Are you one of those who anticipate the weekend only to sleep it off? Do you regret Sunday evening with the thought that you wasted two precious days, before the week’s grind starts?
Well, many of us live for the weekend, and even though returning to work on Monday is a staple, we want a small window where we can enjoy to the fullest, before getting back to our jobs. Now, you can stop making excuses for your weekend lethargy, and head to Mulki, in Karnataka, and row a kayak down the coastline, torching calories, taking in the lovely view, and being outdoors for a change! All thanks to this start-up that will help you paddle your blues away.
27-year old Sushant, an alumnus of the NMAM Institute of Technology in Karkala, Karnataka, was searching for a place to surf. At the time, he was still a college student, and surfing packages around the country were quite steep. He decided to let his course get over, and get a job to fund his surfing urges.
Well, fast forward to a few months, when Sushant was an employee in an organisation, had gathered enough money to fund a surf lesson. That is when he stumbled upon the concept of kayaking. Things then took an unexpected turn, and we, at The Better India, spoke to Sushant, to chalk out his highly interesting journey.
“I was lucky to get a work-from-home job, which allowed me to go to Mulki, around 350 km from Bengaluru. I had purchased a kayak for myself–a sit-on-top recreational model,” says Sushant, speaking of his early days, testing the water with a kayak.
Sushant had, as mentioned earlier, quit his desk-job, and had bagged a flexible role that allowed him to be work remotely. He chose to move to Mangaluru, specifically Mulki. While he was searching for a surfboard online, he came across a surf kayak. He bought it and then started searching the internet for videos on kayaking.
“It is relatively easy because it is a sit-on-top kayak, one meant for recreation,” says Sushant, adding that the basic techniques will take around 10-15 minutes to pick up. He found the experience fun and liberating and the activity, addictive.
It was the river Shambhavi that became Sushant’s preferred area of practice. It was here that he learnt how to paddle. Beginning with 2-3 kilometres, he slowly increased his distances, improving his endurance as well.
“After kayaking for a few weeks, I felt confident enough to go for a long, solo trip. So, I decided to find the start of the Shambhavi river,” Sushant recalls.
Well, the initial practice and hard work paid off. Sushant recently completed an 8-day expedition. He embarked on his solo journey from Buddha Beach in Karwar on April 15th to Mulki, on May 3rd. He also spent time exploring the beaches across coastal Karnataka.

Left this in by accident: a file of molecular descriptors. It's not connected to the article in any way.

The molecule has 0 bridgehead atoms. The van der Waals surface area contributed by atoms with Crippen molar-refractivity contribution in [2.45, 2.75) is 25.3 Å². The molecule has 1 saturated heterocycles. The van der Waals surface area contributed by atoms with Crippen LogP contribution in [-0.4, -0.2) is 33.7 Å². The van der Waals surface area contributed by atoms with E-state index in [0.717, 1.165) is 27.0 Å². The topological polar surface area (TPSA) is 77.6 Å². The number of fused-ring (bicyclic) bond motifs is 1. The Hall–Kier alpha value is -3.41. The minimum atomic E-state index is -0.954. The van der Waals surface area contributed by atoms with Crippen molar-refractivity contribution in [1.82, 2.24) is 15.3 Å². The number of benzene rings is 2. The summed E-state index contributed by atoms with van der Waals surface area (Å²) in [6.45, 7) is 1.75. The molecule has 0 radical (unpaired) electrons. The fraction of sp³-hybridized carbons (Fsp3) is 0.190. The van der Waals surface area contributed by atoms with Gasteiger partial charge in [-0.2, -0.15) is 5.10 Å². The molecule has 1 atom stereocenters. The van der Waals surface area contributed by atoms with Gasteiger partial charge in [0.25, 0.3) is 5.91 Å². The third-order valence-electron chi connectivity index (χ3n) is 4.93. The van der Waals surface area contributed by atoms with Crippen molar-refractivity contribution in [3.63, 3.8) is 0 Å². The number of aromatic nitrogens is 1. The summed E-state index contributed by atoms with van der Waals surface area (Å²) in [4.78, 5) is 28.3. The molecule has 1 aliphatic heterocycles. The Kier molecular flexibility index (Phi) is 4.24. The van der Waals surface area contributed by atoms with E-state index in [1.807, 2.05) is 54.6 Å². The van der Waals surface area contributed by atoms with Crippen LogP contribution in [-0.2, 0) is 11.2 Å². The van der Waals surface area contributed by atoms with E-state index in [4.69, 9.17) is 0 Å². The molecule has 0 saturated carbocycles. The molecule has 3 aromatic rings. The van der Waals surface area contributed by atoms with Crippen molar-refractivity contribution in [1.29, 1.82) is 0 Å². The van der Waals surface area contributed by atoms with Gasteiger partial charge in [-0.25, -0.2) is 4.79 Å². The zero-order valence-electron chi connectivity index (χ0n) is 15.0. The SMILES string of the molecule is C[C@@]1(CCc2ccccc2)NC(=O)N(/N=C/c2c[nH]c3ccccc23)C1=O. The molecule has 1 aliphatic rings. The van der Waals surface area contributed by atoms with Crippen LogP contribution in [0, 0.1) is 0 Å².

Sushant, driven by his passion, launched Kayakboy, a start-up in Mulki, near Mangaluru. The company offers long-distance kayaking experiences. The programme is very popular among people from Bengaluru, who travel to Mulki during the weekends. The expedition usually lasts for two days–from the Shambhavi river to the Palimar village. People kayak for around 12 km, spend the night at the campsite, and return the next day, by noon.
Sushant, in love with kayaking, recently travelled to Gokarna, and rented a kayak, covering five beaches in around 6 hours.
“The beauty of the place was impressive. That prompted me to explore more beaches, the prime reason for taking up the expedition,” says Sushant.
During the expedition, he covered around two beaches a day, an average distance of 20 km, which sometimes crept up to 35 km.
Sushant rises early, with his day beginning at 6 a.m. He paddles into the sea and continues to do so until evening. Through the journey, he keeps himself fuelled with protein bars, apples and dry fruits. By evening, Sushant looks for empty beaches, where he can spend the night. If he finds a restaurant, he eats there, or cooks himself, with the stove, rice and dal that he carries.
The Bhatkal cyclone forced Sushant to take a week off, after which he returned to a calm sea, and continued his journey.
Sushant became familiar with the kayak, widened his horizons, and hopes to undertake an all-India expedition someday that would start from Gujarat, covering the east and the west coasts of the country.
“I use a rigid kayak,” Sushant says, emphasising that inflatable ones are good for people who kayak twice in six months. The plastic kayaks are way more durable, and can withstand much more, he says.
Whether in the river or in the sea, kayaking is not as simple as it sounds. You need a reasonable amount of coordination and strength, to row effectively. Sushant has picked up the finer points of kayaking, and through Kayakboy, plans to bring this pleasurable experience to more people who are itching to get away from mundane city life.
All Images Credit: Kayakboy
(Edited by Shruti Singhal)
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